Where his father is mostly absent, mother Patricia Arquette is constant even if her "poor life decisions" drag Mason and his sister from pillar to post via several abusive stepfathers. But Mason's mother's pluck is evident in his adult self; his respect for women ingrained in him from a young age. When Mason's drunken stepfather forces him to cut his shoulder-length hair into an Army style buzzcut, Mason rebels by growing it long and keeping it long. We know this because we see this. Boyhood is unique in following through with what it promises.

The only signifier of time – other than the alarming growth of Ellar Coltrane and the lankness of his hair – are the various cultural artefacts that litter the lives of the characters. These are pop culture moments that are not mined or exploited but merely catalogued: Britney Spears, Game Boy Colors, YouTube videos, Facebook – all preserved in cinematic amber, pristine as the day they were shot. Boyhood's funniest – and most prophetic – scene is entirely unintentional, as Mason Snr and son discuss the slim possibility of a Star Wars movie post Return Of The Jedi around a campfire ("There's just nothing after that, it's all boring, it's done now"). It's a moment so perfect that even written today it'd get a laugh, but as a snapshot of 2008, it reinforces what is so wonderful about Boyhood: it's cynicism free and 100% genuine.

When I try to imagine what my 19-month old son will be like as a boy, a teen or a young man, all I see is fog. Pontificating on his future is too abstract a concept: it doesn't compute. It is impossible for me to think of him as anything other than a baby and right now it upsets me to think of him as anything but. Yet Boyhood features so many incidental moments where the themes and dialogues and characters were so universally relatable, I couldn't help but catch a glimpse of the uncertain future that awaits my son and I. The camping trips. The Star Wars movie nights. The big talks. Boyhood holds up a mirror that surprised me with my own reflection.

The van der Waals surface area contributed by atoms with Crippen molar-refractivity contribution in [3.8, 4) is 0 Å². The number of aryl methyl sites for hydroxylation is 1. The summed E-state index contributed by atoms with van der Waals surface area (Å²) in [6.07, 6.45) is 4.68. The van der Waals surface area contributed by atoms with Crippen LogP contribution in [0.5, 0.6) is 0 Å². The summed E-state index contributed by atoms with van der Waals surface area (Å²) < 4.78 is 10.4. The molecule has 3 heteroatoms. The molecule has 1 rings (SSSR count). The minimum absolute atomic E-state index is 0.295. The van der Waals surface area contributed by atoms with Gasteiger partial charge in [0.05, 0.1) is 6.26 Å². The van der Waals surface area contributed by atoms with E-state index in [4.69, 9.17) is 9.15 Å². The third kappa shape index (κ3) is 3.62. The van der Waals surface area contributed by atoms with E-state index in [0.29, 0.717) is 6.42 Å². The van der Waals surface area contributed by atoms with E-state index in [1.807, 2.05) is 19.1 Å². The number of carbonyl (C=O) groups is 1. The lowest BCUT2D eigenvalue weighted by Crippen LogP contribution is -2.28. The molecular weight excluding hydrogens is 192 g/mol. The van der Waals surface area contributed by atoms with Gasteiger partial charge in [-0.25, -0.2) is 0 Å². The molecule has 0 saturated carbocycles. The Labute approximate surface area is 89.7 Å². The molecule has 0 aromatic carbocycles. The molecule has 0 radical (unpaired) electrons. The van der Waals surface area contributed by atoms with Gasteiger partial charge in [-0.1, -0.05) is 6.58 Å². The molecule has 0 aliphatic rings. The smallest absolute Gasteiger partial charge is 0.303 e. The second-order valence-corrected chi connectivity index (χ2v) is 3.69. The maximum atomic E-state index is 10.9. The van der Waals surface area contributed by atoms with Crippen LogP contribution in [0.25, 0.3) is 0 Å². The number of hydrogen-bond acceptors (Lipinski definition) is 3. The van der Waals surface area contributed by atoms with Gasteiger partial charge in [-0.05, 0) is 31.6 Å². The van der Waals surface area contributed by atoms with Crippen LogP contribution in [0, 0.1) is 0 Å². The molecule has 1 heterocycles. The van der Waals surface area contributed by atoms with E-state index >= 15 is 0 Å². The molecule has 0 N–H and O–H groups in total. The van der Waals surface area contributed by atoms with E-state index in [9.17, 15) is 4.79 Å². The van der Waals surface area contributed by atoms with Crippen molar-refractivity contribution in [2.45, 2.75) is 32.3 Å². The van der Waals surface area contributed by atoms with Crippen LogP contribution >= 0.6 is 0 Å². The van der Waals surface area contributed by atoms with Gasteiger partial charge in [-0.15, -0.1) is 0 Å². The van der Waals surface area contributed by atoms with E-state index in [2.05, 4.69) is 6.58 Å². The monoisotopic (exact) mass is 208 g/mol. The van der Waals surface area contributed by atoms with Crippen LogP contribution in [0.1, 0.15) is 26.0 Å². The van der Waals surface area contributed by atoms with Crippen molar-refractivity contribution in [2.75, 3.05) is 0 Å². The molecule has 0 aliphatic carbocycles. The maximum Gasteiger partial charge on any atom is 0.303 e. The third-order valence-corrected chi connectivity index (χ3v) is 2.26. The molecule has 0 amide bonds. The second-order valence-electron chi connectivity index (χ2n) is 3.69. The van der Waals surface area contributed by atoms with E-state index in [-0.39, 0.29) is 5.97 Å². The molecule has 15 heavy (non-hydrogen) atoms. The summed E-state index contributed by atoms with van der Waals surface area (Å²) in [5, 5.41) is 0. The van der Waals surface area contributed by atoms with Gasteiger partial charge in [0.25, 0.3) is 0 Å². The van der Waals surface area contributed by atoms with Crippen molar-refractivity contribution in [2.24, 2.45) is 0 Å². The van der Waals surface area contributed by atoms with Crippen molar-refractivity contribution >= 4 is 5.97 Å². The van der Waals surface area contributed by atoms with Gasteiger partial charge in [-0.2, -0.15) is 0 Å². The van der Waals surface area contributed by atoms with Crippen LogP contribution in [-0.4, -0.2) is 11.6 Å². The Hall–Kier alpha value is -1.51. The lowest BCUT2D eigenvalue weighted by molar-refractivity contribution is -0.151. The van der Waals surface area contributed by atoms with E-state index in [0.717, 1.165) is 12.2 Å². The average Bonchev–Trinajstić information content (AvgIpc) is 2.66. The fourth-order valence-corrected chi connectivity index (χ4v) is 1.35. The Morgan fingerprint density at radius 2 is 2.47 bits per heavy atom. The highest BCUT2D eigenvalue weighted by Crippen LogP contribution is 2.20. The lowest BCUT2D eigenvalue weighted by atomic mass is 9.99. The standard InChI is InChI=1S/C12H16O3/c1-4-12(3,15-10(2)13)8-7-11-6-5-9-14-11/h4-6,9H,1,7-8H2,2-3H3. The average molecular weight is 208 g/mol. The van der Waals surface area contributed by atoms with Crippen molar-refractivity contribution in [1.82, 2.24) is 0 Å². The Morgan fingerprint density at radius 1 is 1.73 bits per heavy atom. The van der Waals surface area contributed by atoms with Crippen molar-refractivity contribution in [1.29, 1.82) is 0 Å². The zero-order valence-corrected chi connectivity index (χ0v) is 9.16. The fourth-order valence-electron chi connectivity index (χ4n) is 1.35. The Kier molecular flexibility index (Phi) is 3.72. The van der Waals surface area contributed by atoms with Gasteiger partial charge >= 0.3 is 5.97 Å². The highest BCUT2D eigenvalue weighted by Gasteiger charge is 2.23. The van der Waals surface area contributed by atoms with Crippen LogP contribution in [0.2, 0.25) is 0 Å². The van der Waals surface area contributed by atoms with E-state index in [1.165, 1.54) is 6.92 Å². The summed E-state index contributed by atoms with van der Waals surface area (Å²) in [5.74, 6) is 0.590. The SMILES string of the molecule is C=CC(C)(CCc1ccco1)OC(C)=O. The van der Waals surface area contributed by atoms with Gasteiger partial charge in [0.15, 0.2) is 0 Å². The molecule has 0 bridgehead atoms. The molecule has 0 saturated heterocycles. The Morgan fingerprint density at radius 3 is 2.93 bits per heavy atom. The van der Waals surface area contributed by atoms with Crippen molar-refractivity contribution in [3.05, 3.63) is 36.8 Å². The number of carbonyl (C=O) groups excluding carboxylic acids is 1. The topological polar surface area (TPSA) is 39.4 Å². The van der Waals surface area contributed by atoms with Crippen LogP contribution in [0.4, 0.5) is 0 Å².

Eventually, as Mason leaves puberty behind for youth and young manhood, you can feel Richard Linklater reluctant to relinquish his grasp on the film, perhaps unconsciously unwilling to let his life's work escape him. But end it must, and as Texas-born Win Butler of Arcade Fire laments the end of Boyhood with 'Suburban War', singing "This time's so strange / They built it to change / And my old friends / We were so different then" with cosmically ordained foresight, I felt that ache of sadness again: the drug had worn off.